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Movie stars no longer “own” Hollywood, we are told, but two hallowed brand names owned much of the media space this week.
At age 80, Harrison Ford is soldiering through the interview circuit to energize his balky Indy numbers. And an HBO doc about Rock Hudson this week reminded viewers of an era when stardom was as much manufactured as earned.
Both Ford and Hudson coveted their celebrity, which now borders on the mythic. But early in their careers, both struggled through identity crises, trying to define a persona they could comfortably live with.
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The young Hudson was so gawky and naïve that he required emergency coaching on both his speech and sexuality from his ambitious manager, Henry Willson. Neither Willson nor his protégé imagined that Hudson would become a superstar both in cult movies, like Pillow Talk, and in classics, like Giant. Who else could hold his own opposite both Doris Day and Elizabeth Taylor?
Ford was an ambitious yet grumpy young actor struggling through minor TV gigs on The Mod Squad or Ironside. Yet wherever he turned, cinema magic seemed to be happening: George Lucas was making American Graffiti, Francis Coppola was shooting The Conversation, unknowns were being cast in Star Wars.
The media doubted Ford was destined for stardom. Yet his films have grossed almost $10 billion worldwide. And Hudson would have been thrilled to attend the lavish Cannes opening of Indiana Jones and the Dial of Destiny with its standing ovations and packed parties. Even the normally stolid Ford seemed caught up in the festival frenzy.
In the HBO doc Rock Hudson: All That Heaven Allowed, Hudson is depicted as a troubled, even tortured actor trying to live a double life. He was the ultimate closeted romantic star, “married” to a woman he barely knew and haunted by potential exposure in Confidential or the gossip columns.
The doc cleverly offers clips from movies with double entendres –- some of his movies carried suggestive titles like Strange Bedfellows and Man’s Favorite Sport. It also presents photos of a skimpily clad Hudson partying with male friends, as did an early 1990s biopic Rock Hudson’s Home Movies.
These depictions, to be sure, are at odds with off-camera accounts from Hudson friends and co-stars who found the actor to be convivial and oblivious to his perils. Full disclosure: As both a film executive and a newsman, I often encountered Hudson and found him smart and candid.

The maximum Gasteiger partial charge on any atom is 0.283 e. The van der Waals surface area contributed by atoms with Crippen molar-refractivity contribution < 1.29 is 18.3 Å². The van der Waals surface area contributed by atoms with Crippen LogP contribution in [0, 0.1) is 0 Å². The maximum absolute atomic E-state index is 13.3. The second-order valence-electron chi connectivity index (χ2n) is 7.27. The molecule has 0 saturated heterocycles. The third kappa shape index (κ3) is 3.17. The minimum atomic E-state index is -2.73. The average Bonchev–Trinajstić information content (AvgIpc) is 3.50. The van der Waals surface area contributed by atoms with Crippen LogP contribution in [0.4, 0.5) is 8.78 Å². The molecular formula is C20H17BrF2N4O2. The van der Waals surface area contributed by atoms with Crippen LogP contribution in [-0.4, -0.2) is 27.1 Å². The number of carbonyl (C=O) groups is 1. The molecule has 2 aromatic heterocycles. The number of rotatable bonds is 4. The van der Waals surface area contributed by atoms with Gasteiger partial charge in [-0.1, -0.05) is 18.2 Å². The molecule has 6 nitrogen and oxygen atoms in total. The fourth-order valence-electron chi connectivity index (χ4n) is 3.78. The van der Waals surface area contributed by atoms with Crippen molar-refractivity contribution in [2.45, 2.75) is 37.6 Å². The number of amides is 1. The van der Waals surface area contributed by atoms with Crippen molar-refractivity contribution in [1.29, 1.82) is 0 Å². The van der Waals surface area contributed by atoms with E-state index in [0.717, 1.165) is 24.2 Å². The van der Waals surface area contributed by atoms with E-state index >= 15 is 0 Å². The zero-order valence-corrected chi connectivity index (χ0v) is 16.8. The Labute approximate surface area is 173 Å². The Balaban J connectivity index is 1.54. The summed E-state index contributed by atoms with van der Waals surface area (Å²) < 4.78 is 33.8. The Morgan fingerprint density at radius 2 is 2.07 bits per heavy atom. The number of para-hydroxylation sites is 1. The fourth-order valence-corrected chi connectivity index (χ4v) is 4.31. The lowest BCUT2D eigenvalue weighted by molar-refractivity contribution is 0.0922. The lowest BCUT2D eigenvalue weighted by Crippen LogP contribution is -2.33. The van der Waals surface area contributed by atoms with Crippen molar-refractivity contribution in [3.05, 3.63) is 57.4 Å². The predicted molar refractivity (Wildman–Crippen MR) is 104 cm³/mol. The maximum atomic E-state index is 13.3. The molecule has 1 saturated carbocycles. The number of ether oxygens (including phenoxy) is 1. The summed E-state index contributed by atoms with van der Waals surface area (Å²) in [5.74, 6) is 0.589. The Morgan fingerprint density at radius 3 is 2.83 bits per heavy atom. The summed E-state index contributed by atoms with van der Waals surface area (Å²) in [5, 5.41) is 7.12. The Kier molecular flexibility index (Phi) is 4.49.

Hudson freely confessed his absence of chemistry with co-star Julie Andrews on the 1970 flop Darling Lili but diligently labored through their love scenes. Their mutual disdain was not evident either on the set or on the screen. “It was combat duty,” Hudson would confide to me. “She’s usually both late and frosty.” (Julie’s only comment: “I was lucky to be married to the director, Blake Edwards.”)
Hudson was even more candid in discussing his relationship with Ronald and Nancy Reagan, valuing their close friendship but angered by Reagan’s oblivious attitude toward the gay community.
Hudson liked talking politics with me, knowing that, prior to my Paramount responsibilities, I had written extensively for the New York Times about Reagan’s political rise. Reagan’s tilt to the hard right troubled Hudson; he sensed that his warm relations with the Reagans would end in a difficult third act.
As his health faded, Hudson appealed to Nancy Reagan for help in gaining admission to an Air Force hospital in France that could help treat his symptoms. As the doc correctly reports, she turned him down.
Two years later, Reagan and his wife would come out in support of funding for AIDS research.
Ford is still generating a payday of $20 million per picture and future mega-budget movies await. Hudson devastated Hollywood when he died of AIDS in 1985 at age 58.
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